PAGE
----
In carving a turkey insert the fork firmly in the breast, with a prong on each side of the breastbone, and cut good thick slices lengthways parallel to the breastbone and right down to the bone. Now the wings must come off. These are dealt with hi much the same way as a fowls. The bird is held securely with the fork while the carver searches with the tip of the knife for the joint. When he has found this all that remains is to sever it.
Now for the legs. This is where (he main difficulty comes in, for the legs are very firmly fixed and require a certain amount of force to detach. Thrust the fork into the widest part of the thigh, and pull; while doing this press the carcass away from the fork with the flat of the knife. This will reveal the joint, which should be severed with the point of the knife without much trouble.
The two pieces comprising the leg are usually served separately. The stuffing of a turkey, as well as that of a goose, will be found at the wing end, covered by a piece of skin called the apron.
Neck of Veal. – The small bones are first cut through just as in neck of mutton. A veal chop, however, is much too large an affair for one person, so a different method is used. Instead of cutting off the chops, slices of meat are carved from the bones in a slanting direction, working from the top of the neck to the bottom, as far as the bone.
A quaint old writer has this to say about carving: Just as one docs not offer ones worst chair to an honoured guest, so one does not offer him an ill-served dinner. And with regard to the latter, be it said that neither the teste of the food nor the garnishing of it doth end the matter. Table linen may be the finest offering of the loom, and plates the choicest produce of the kiln, yet if the carving be not dono with the skill of an artist the meal is but a poor affair and dishonoures both guest and host. To carve ill is to show that ones learning in polite affairs is lacking.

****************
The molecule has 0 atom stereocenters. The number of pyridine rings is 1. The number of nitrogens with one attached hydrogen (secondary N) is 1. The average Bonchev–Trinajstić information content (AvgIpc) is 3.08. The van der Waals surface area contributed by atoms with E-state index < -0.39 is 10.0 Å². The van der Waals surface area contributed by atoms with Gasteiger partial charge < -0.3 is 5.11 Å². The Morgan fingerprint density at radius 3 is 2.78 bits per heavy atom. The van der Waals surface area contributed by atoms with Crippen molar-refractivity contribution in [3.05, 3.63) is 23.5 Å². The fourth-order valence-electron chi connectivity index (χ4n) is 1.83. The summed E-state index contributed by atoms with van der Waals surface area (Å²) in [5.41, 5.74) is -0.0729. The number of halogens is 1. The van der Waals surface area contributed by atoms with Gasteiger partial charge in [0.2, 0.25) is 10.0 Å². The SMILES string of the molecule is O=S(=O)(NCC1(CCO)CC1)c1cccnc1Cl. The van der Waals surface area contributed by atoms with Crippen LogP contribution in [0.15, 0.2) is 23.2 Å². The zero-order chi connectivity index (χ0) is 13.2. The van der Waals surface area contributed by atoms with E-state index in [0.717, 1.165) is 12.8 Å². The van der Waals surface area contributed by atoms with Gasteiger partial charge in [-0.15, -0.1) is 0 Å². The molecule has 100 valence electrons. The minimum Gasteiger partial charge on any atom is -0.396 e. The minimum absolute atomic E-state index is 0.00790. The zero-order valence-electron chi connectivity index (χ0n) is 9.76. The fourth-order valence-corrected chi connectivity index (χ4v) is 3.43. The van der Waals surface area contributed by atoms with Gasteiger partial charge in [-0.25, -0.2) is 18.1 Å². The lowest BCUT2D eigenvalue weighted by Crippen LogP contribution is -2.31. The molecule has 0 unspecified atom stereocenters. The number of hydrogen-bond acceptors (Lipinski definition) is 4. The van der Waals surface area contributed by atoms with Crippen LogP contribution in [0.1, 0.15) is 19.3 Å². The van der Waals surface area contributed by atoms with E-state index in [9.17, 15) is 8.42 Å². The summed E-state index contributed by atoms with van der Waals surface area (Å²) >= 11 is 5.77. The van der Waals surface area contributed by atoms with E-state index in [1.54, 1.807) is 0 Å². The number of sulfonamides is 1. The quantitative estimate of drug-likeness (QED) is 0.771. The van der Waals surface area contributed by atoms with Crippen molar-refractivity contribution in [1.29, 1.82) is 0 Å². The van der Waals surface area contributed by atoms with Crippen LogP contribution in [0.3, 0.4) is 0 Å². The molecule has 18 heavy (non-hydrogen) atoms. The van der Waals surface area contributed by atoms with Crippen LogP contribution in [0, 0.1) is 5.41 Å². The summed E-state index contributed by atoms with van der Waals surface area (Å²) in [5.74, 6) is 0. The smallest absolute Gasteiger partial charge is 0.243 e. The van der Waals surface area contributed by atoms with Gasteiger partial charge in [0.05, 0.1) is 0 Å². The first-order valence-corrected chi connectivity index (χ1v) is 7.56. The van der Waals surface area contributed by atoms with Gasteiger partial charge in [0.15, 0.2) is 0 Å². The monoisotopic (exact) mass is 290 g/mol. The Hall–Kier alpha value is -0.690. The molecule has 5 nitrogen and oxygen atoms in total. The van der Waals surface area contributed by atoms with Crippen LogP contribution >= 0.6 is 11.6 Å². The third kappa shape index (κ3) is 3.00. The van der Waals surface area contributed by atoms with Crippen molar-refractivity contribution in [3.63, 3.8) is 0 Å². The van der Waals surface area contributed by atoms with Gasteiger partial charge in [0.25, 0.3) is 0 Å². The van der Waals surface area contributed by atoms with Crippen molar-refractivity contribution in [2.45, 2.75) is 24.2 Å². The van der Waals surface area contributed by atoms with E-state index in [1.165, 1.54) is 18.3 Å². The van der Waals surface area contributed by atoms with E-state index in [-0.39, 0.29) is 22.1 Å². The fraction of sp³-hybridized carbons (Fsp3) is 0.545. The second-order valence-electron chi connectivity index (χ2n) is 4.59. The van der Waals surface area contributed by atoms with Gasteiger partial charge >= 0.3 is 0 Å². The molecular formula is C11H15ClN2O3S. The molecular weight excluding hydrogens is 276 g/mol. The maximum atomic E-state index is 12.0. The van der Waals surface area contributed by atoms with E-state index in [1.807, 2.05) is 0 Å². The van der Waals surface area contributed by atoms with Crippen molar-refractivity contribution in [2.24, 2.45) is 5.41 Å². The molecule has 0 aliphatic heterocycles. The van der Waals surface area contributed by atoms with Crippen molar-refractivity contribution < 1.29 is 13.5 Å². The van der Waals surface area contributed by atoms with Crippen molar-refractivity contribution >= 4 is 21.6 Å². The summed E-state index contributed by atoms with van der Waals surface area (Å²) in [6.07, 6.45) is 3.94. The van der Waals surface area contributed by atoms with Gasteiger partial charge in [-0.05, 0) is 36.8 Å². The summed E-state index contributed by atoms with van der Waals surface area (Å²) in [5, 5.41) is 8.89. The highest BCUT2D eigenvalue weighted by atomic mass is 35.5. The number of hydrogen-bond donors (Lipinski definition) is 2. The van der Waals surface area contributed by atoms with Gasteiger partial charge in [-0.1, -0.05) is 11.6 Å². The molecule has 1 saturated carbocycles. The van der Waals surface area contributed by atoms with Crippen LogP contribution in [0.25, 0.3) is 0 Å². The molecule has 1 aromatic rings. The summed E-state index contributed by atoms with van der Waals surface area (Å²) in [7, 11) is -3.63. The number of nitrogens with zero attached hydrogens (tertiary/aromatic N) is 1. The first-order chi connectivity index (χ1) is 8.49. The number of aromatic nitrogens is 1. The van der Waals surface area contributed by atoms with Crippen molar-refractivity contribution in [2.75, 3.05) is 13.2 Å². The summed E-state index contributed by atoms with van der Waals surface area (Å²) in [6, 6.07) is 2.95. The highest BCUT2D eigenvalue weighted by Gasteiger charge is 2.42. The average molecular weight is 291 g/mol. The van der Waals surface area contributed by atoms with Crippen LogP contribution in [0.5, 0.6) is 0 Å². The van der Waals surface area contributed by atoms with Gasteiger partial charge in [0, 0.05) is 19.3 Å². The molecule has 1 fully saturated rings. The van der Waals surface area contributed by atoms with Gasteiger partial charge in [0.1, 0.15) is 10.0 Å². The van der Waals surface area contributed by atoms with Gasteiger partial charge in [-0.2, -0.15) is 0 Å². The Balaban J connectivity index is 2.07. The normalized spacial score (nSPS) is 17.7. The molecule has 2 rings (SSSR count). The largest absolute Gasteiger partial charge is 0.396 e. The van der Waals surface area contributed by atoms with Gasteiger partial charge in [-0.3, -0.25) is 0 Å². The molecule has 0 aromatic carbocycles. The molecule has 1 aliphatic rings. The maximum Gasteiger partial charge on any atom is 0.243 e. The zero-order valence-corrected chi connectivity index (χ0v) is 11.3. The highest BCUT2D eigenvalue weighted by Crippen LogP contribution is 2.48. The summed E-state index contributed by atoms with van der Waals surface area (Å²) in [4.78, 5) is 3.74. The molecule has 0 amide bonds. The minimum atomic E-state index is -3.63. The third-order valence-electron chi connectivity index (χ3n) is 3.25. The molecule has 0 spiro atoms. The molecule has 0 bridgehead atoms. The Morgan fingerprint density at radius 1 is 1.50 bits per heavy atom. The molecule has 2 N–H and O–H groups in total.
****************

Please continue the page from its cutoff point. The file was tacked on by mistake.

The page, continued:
Yet another knight of the pen has left observations on what he describes as a noble art that should be carried out with aitistry, as a painter would transfer a beautiful scene to canvas, not slapping colour from the brush. But with delicate refinement the carver of flesh and fowl slices with great daintiness as though not wishing to deform the creature on the dish until his task has left of it no more than the framework. And in the same manner he places the portions on the plates of his guests that they may be put in fine appetite thereby.